Fresh buffalo skin drying in mrdangam maker Geetha's yard. The instrument uses buffalo, goat and cow hide
The book, which journeys into Thanjavur, the city where Sevittan's sons reside and make their famed instruments, talks of the quiet instances of discrimination that have been normalised over time. It speaks of players not being involved in the making until the last stages; of food only being served to the mrdangam makers in their sheds, sometimes, leftovers. But, Krishna is not attacking the caste mentality only in the Carnatic music fraternity. As he says, "it's the Brahmanical nature of how we have shaped Indian culture [that I am questioning]." Parlandu's son, Selvaraj, "adopted by Mani Iyer" for whom he made mrdangams, is quoted as saying, "I did not eat with him. In Madras, when Mani Iyer stayed at the Woodlands Hotel, I used to eat his leftovers. He knew that and would keep some for me."
Krishna asks, how many of us give stale food to our house helps. "It is similar. We don't want to waste food, so we give it to them. It's just wrong. Why don't we eat that food for the next meal, even if old? But this is used as a trope for the closeness of the relationship. To Selvaraj, it showed that Mani cared. And that's the most dangerous bit about caste. It almost makes the oppressed grateful for the attention they are getting. It's done so effectively that we all miss it."
Krishna says, in the musical context, that the makers' contribution has been denied to the arts, is problematic. A customised mrdangam takes two weeks to manufacture once the wooden shell is procured and if the maker is free to dedicate time to it. Else, it could take months. The player is not part of process until the final setting up. The abstract notions of sound make the work of the mrdangam maker brilliant.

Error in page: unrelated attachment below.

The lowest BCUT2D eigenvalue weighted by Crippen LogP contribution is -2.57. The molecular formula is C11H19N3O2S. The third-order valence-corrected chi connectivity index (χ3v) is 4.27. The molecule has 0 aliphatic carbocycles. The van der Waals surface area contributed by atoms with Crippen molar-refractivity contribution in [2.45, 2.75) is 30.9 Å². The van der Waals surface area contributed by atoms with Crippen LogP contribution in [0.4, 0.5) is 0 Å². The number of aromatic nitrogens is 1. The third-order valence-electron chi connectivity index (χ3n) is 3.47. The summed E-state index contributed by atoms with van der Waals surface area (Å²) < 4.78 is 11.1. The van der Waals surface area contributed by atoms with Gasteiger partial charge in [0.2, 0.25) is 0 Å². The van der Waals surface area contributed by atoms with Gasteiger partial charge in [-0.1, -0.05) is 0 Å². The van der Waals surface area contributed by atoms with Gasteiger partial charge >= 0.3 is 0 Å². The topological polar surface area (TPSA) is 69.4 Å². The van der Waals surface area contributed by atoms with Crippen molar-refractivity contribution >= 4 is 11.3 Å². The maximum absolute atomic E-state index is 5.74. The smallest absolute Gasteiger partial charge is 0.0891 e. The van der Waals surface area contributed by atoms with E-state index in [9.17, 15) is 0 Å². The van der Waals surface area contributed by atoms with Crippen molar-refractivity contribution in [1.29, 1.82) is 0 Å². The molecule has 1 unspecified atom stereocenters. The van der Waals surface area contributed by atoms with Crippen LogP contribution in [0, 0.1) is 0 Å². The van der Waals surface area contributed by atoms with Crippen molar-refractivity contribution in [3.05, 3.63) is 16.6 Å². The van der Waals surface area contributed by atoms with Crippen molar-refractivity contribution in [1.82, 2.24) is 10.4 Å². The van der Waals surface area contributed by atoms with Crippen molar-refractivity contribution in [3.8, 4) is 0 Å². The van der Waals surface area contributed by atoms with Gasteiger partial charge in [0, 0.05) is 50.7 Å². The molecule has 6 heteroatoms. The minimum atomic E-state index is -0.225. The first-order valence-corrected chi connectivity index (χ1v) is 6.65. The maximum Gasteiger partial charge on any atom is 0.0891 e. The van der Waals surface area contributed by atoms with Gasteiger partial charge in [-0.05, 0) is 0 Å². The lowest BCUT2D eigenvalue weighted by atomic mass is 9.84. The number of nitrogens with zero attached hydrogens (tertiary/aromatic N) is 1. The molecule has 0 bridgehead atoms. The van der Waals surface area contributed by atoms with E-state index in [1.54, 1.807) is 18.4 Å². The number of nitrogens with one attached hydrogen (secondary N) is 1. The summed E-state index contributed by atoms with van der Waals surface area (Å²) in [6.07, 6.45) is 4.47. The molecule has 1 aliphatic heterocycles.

"All that the player will say is, 'sound sariya illiye [the sound is not good]'. Or that the tone is dull. It's not bright enough. It's sounding stuffed. And it's because the player and the maker share a long relationship that the latter instinctively knows what particular sound the player needs." And yet, the monetary compensation doesn't compare. The attitude being, "Your work I cannot do, but it's also not as great as me playing the mrdangam."
It's been eight years, says Krishna, since he first spoke of discrimination in the music world. But, much of the community continues to live in denial. "In all these years, has a similar discourse occurred in the Hindustani music world? It exists but no one is even breathing about it. Let us also not forget that the Hindustani music world also remained absolutely silent when #metoo was a burning issue even in the Carnatic world. This tell us so much about how the Hindustani world is constructed and controlled. As far as Carnatic music goes, I have hope for the younger generation. They speak to me privately and are conscious."